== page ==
Feeling lucky? Just 16% of organizations have reported no security incidents related to phishing or ransomware in the last year. Luck is not a security strategy, and it’s why the vast majority of companies are under attack. Too often, they’re not prepared with the proper security stack to block and stop these attacks. The result? Employees, data, and companies are at risk.
Every day, we see how attackers evolve their strategies to get past defenses. They’ve become quite good at getting to the inbox. One group, we’ve tracked even claims 10,000% access to the inbox. Once there, it takes one click by an employee to give the attacker wide access to files and data.
It has led to a ransomware crisis. The FBI compared it to a looming 9/11. Ransomware has become a dinner discussion. Not a day goes by, seemingly, without news of companies large and small, across all industries, being hit. You’ve no doubt noticed an uptick in headlines screaming about the dangers of losing your data to shadowy groups.
It’s indeed a huge problem. And it’s something you’ll continue to see in the news. Why? More than 95% of these attacks are being executed through standard phishing attacks. That means the first and most important line of defense against these attacks is securing your email and all other places where your company communicates and does business. And if your email isn’t protected, these attacks will happen.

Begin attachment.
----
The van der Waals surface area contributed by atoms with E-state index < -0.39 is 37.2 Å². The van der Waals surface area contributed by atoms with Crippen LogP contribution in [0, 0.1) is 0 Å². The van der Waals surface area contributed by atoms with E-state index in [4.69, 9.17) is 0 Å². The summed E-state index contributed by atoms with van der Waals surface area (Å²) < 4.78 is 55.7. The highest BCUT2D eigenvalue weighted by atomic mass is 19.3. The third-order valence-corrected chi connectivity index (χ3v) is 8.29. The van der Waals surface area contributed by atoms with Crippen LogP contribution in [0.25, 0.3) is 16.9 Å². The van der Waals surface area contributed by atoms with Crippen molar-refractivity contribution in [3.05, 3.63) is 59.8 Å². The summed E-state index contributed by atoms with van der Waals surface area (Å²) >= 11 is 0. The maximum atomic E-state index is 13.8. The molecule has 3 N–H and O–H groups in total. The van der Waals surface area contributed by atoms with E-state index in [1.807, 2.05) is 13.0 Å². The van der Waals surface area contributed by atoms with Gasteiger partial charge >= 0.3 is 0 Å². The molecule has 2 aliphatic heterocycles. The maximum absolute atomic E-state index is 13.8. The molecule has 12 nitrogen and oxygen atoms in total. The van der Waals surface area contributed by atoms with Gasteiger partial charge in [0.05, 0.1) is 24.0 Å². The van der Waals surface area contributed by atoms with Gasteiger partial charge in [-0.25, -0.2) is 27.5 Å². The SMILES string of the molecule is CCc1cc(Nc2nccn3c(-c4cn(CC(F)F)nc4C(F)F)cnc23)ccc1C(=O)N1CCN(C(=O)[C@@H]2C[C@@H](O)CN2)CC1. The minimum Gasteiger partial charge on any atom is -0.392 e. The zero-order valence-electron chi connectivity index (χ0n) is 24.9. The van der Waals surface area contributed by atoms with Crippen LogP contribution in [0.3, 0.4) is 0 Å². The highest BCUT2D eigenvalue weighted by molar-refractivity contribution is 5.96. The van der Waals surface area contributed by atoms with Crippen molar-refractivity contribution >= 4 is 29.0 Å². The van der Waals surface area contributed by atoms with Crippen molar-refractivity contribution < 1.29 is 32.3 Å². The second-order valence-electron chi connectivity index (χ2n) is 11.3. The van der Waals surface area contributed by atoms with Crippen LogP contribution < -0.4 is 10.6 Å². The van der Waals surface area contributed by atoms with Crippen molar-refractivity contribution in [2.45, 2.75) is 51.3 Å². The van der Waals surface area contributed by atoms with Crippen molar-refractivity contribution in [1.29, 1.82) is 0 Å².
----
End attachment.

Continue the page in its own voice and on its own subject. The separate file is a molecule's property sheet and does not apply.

How does this still happen? It’s all down to the security companies use. Here’s a short history lesson: Up until 2015, the only way to secure your email was through something called a Secure Email Gateway. These were the solution when email was on-prem, in a data center. But then email moved to the cloud, and gateways couldn’t effectively move with them. Detection was based on static algorithms, and gateways still can’t detect cloud-specific and customer-specific attacks. And yet, tons of companies still use these tools. According to our research, as many as 18 times more attacks get through to end-users when using those services. It’s no wonder, then, that these major attacks continue to propagate. It’s easy to get to the end-user. Once there, it takes just one click to make a difference.
And it’s not just email. As companies use more and more collaboration tools, like Slack and Microsoft Teams, and file-sharing tools like Dropbox and Box, there are more options than ever for hackers to strike at. Consider the story of an attack on a financial firm that almost brought to its knees. A compromised Microsoft Teams account at a partner organization fooled users at the global financial firm into sharing insider info. After exfiltrating data, the attacker shared a Remote Access Trojan within the group. That Trojan was designed to bypass Teams protections. Based on our analysis, an account in the partner organization was compromised for almost a year, as the hacker listened in on an inter-organizational Teams chat. How many attackers, then, have been sitting in your environment for one year?
Hackers have more opportunities than ever before, taking advantage of our incredibly connected world to send malware, phishing, and ransomware to companies of all sizes, cashing in with record paydays. This ransomware crisis is not just a blip on the radar, not a just a moment in time. Without significant, structural changes, it is here to stay.
We’ve watched as companies continue to apply 20th-century solutions to 21st-century problems. Companies have to bolster their protections to meet the increase in attacks. Failure to do so won’t only harm your company. It could harm an entire industry and country. How are you going to respond?